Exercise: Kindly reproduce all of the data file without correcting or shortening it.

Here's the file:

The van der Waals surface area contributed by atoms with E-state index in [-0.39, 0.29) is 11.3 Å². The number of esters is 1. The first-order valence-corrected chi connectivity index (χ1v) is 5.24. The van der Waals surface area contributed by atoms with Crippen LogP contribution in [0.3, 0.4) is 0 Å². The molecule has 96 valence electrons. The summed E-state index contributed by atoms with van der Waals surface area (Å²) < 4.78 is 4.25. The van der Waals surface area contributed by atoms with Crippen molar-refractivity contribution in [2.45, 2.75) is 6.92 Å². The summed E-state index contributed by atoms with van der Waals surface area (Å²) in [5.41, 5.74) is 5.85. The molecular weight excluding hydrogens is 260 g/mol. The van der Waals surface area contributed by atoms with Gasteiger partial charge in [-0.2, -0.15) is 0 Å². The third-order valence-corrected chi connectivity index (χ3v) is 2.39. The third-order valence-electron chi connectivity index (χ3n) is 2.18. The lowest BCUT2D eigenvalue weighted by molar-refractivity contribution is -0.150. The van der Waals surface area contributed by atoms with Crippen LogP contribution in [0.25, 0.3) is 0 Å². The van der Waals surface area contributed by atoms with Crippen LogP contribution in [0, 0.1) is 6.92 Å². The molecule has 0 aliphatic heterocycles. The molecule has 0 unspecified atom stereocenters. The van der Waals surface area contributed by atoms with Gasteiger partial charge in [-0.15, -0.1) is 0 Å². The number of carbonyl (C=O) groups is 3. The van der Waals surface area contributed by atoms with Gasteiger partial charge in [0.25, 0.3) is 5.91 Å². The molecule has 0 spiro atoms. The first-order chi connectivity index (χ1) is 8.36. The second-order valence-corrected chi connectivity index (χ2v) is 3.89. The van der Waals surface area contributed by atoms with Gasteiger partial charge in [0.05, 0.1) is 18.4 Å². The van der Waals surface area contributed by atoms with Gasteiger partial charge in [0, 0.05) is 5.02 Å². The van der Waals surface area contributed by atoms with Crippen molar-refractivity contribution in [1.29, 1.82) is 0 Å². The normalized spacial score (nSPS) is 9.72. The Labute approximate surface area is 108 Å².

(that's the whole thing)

The van der Waals surface area contributed by atoms with E-state index in [-0.39, 0.29) is 11.3 Å². The number of esters is 1. The first-order valence-corrected chi connectivity index (χ1v) is 5.24. The van der Waals surface area contributed by atoms with Crippen LogP contribution in [0.3, 0.4) is 0 Å². The molecule has 96 valence electrons. The summed E-state index contributed by atoms with van der Waals surface area (Å²) < 4.78 is 4.25. The van der Waals surface area contributed by atoms with Crippen molar-refractivity contribution in [2.45, 2.75) is 6.92 Å². The summed E-state index contributed by atoms with van der Waals surface area (Å²) in [5.41, 5.74) is 5.85. The molecular weight excluding hydrogens is 260 g/mol. The van der Waals surface area contributed by atoms with Gasteiger partial charge in [-0.2, -0.15) is 0 Å². The third-order valence-corrected chi connectivity index (χ3v) is 2.39. The third-order valence-electron chi connectivity index (χ3n) is 2.18. The lowest BCUT2D eigenvalue weighted by molar-refractivity contribution is -0.150. The van der Waals surface area contributed by atoms with Crippen LogP contribution in [0.25, 0.3) is 0 Å². The van der Waals surface area contributed by atoms with Crippen LogP contribution in [0, 0.1) is 6.92 Å². The molecule has 0 aliphatic heterocycles. The molecule has 0 unspecified atom stereocenters. The van der Waals surface area contributed by atoms with Gasteiger partial charge in [-0.15, -0.1) is 0 Å². The number of carbonyl (C=O) groups is 3. The van der Waals surface area contributed by atoms with Gasteiger partial charge in [0.25, 0.3) is 5.91 Å². The molecule has 0 spiro atoms. The first-order chi connectivity index (χ1) is 8.36. The second-order valence-corrected chi connectivity index (χ2v) is 3.89. The van der Waals surface area contributed by atoms with Gasteiger partial charge in [0.05, 0.1) is 18.4 Å². The van der Waals surface area contributed by atoms with Gasteiger partial charge in [0, 0.05) is 5.02 Å². The van der Waals surface area contributed by atoms with Crippen molar-refractivity contribution in [1.29, 1.82) is 0 Å². The normalized spacial score (nSPS) is 9.72. The Labute approximate surface area is 108 Å².